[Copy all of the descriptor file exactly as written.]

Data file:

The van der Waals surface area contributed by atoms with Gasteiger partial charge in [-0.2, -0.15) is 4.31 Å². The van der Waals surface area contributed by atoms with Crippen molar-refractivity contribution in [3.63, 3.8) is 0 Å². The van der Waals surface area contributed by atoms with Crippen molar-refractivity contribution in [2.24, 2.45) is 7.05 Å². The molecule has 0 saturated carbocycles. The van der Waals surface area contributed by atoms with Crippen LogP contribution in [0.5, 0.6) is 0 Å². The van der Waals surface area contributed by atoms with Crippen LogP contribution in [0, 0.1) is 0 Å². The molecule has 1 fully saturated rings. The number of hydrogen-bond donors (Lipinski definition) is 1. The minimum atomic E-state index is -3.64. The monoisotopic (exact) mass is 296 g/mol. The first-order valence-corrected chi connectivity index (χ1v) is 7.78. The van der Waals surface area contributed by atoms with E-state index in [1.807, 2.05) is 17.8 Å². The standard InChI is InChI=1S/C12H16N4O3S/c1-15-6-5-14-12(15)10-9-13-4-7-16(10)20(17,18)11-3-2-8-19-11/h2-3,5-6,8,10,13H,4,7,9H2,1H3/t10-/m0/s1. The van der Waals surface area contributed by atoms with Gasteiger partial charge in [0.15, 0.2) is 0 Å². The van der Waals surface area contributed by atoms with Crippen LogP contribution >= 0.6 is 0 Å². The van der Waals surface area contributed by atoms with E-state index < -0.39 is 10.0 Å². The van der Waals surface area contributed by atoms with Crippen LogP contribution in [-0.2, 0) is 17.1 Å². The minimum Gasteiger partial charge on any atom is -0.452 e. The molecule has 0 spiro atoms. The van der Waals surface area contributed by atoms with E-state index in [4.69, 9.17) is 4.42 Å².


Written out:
The van der Waals surface area contributed by atoms with Gasteiger partial charge in [-0.2, -0.15) is 4.31 Å². The van der Waals surface area contributed by atoms with Crippen molar-refractivity contribution in [3.63, 3.8) is 0 Å². The van der Waals surface area contributed by atoms with Crippen molar-refractivity contribution in [2.24, 2.45) is 7.05 Å². The molecule has 0 saturated carbocycles. The van der Waals surface area contributed by atoms with Crippen LogP contribution in [0.5, 0.6) is 0 Å². The van der Waals surface area contributed by atoms with Crippen LogP contribution in [0, 0.1) is 0 Å². The molecule has 1 fully saturated rings. The number of hydrogen-bond donors (Lipinski definition) is 1. The minimum atomic E-state index is -3.64. The monoisotopic (exact) mass is 296 g/mol. The first-order valence-corrected chi connectivity index (χ1v) is 7.78. The van der Waals surface area contributed by atoms with E-state index in [1.807, 2.05) is 17.8 Å². The standard InChI is InChI=1S/C12H16N4O3S/c1-15-6-5-14-12(15)10-9-13-4-7-16(10)20(17,18)11-3-2-8-19-11/h2-3,5-6,8,10,13H,4,7,9H2,1H3/t10-/m0/s1. The van der Waals surface area contributed by atoms with Gasteiger partial charge in [0.15, 0.2) is 0 Å². The van der Waals surface area contributed by atoms with Crippen LogP contribution >= 0.6 is 0 Å². The van der Waals surface area contributed by atoms with E-state index < -0.39 is 10.0 Å². The van der Waals surface area contributed by atoms with Crippen LogP contribution in [-0.2, 0) is 17.1 Å². The minimum Gasteiger partial charge on any atom is -0.452 e. The molecule has 0 spiro atoms. The van der Waals surface area contributed by atoms with E-state index in [4.69, 9.17) is 4.42 Å².